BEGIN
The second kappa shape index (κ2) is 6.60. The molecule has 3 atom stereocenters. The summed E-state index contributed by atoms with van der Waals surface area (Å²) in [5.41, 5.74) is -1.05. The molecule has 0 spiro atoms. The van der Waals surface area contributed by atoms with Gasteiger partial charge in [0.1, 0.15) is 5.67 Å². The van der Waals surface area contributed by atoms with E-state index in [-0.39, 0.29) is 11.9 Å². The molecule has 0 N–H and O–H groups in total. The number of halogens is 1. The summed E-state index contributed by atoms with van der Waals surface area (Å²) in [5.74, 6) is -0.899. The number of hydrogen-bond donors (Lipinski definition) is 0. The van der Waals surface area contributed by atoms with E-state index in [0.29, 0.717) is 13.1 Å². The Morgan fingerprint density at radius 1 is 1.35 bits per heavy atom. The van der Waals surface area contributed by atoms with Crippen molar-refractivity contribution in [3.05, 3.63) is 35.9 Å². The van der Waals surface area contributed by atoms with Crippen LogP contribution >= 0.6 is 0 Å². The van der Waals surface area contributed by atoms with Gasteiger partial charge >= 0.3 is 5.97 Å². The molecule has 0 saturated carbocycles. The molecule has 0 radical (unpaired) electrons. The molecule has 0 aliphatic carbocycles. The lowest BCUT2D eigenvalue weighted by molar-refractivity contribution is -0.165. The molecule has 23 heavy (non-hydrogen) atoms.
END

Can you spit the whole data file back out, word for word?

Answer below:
The second kappa shape index (κ2) is 6.60. The molecule has 3 atom stereocenters. The summed E-state index contributed by atoms with van der Waals surface area (Å²) in [5.41, 5.74) is -1.05. The molecule has 0 spiro atoms. The van der Waals surface area contributed by atoms with Gasteiger partial charge in [0.1, 0.15) is 5.67 Å². The van der Waals surface area contributed by atoms with E-state index in [-0.39, 0.29) is 11.9 Å². The molecule has 0 N–H and O–H groups in total. The number of halogens is 1. The summed E-state index contributed by atoms with van der Waals surface area (Å²) in [5.74, 6) is -0.899. The number of hydrogen-bond donors (Lipinski definition) is 0. The van der Waals surface area contributed by atoms with E-state index in [0.29, 0.717) is 13.1 Å². The Morgan fingerprint density at radius 1 is 1.35 bits per heavy atom. The van der Waals surface area contributed by atoms with Crippen molar-refractivity contribution in [3.05, 3.63) is 35.9 Å². The van der Waals surface area contributed by atoms with Crippen LogP contribution >= 0.6 is 0 Å². The van der Waals surface area contributed by atoms with Gasteiger partial charge >= 0.3 is 5.97 Å². The molecule has 0 saturated carbocycles. The molecule has 0 radical (unpaired) electrons. The molecule has 0 aliphatic carbocycles. The lowest BCUT2D eigenvalue weighted by molar-refractivity contribution is -0.165. The molecule has 23 heavy (non-hydrogen) atoms.